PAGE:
EXCERPT | China's Economic Decentralization under Mao and Deng
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EXCERPT | China's Economic Decentralization under Mao and Deng

By Shuo Huang, Jan Fidrmuc, and Jarko Fidrmuc

Image Attribute: 中文(简体):1958年,毛泽东、邓小平与王稼祥  / Source: Wikimedia Commons

Image Attribute: 中文(简体):1958年,毛泽东、邓小平与王稼祥  / Source: Wikimedia Commons

During the period from the communist takeover in 1949 until 1978, the Chinese economy was tightly regulated: output quotas, resource allocations, and prices were set centrally according to a plan formulated by the central government. This reflected the initial desire of Mao Zedong's government to follow the Soviet model of organizing the economy.

However, as argued by Xu (2010), China started to deviate from the Soviet model during the economic and political upheavals of the Great Leap Forward (1958–1961) and Cultural Revolution (1966–1976). Rather than plan and regulate the economic activity from the center, the central government granted wide-ranging economic autonomy to the provincial governments. This was to encourage the regions to compete with each other in order to deliver or exceed their quota of output. As a result, China became a collection of regional economies rather than a single centrally-planned Soviet-type economy, with the central government in Beijing retaining control over political appointments and decisions while devolving much of economic policy making to the provinces.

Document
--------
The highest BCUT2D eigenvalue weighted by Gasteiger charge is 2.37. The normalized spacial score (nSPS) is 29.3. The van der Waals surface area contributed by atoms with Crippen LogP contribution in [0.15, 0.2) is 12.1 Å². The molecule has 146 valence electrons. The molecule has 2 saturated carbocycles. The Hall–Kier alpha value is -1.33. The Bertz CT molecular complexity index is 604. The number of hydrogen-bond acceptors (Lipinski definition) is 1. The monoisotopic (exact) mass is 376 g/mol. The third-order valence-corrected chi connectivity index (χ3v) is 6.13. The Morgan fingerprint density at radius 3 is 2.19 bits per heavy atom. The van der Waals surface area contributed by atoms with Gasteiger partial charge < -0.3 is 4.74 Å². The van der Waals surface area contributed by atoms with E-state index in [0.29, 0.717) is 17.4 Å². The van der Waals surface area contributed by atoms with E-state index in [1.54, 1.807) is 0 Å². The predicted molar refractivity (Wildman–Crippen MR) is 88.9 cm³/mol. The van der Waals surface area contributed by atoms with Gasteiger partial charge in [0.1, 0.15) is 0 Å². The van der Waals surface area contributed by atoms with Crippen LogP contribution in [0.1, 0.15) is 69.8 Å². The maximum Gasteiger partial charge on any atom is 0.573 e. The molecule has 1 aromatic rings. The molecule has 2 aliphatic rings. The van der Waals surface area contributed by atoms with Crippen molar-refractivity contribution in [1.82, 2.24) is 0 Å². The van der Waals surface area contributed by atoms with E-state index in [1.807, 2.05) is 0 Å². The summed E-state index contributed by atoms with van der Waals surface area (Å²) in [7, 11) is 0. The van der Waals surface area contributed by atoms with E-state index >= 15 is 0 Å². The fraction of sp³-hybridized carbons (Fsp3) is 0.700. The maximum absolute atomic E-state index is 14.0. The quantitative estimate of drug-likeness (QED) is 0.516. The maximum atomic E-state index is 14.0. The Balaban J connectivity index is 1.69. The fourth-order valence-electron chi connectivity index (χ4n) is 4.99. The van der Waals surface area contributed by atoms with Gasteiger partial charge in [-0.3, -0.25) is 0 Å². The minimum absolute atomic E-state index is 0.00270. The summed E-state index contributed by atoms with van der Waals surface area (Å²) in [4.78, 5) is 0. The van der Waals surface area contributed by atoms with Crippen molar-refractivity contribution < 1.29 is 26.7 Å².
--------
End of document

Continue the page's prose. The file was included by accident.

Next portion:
The decentralization accelerated further after Mao's death in 1976.[1] The objective was to reinvigorate the stagnant economy by improving incentives and encouraging local initiative in the production (Tang, 1998). The fiscal and economic decentralization have been widely acknowledged as one of the key drivers of the fast growth of the Chinese economy in the last three decades. However, it has also allowed some local governments to implement protectionist policies, ostensibly with the objective to develop their local economies (Bai, 1981)

Another important change that took place after Mao's death was the liberalization of the economy. This was initiated by Deng Xiaoping in 1978 and was designed to be gradual not only with respect to time but also in space. Initially, the liberalization favored the coastal regions and fostered their development ahead of the rest of the country. Most notably, the central government directed foreign investment to a handful of SEZs, all of which were based on the cost.

In effect, the SEZs were allowed to be increasingly driven by market forces while central planning remained in force in the rest of the country. After the SEZs proved successful, liberal policies were gradually extended beyond them, first throughout the coastal provinces and later throughout all of China. This helped stimulate the rapid development of the coastal regions and increased their competitiveness compared to the interior (Poncet, 2005).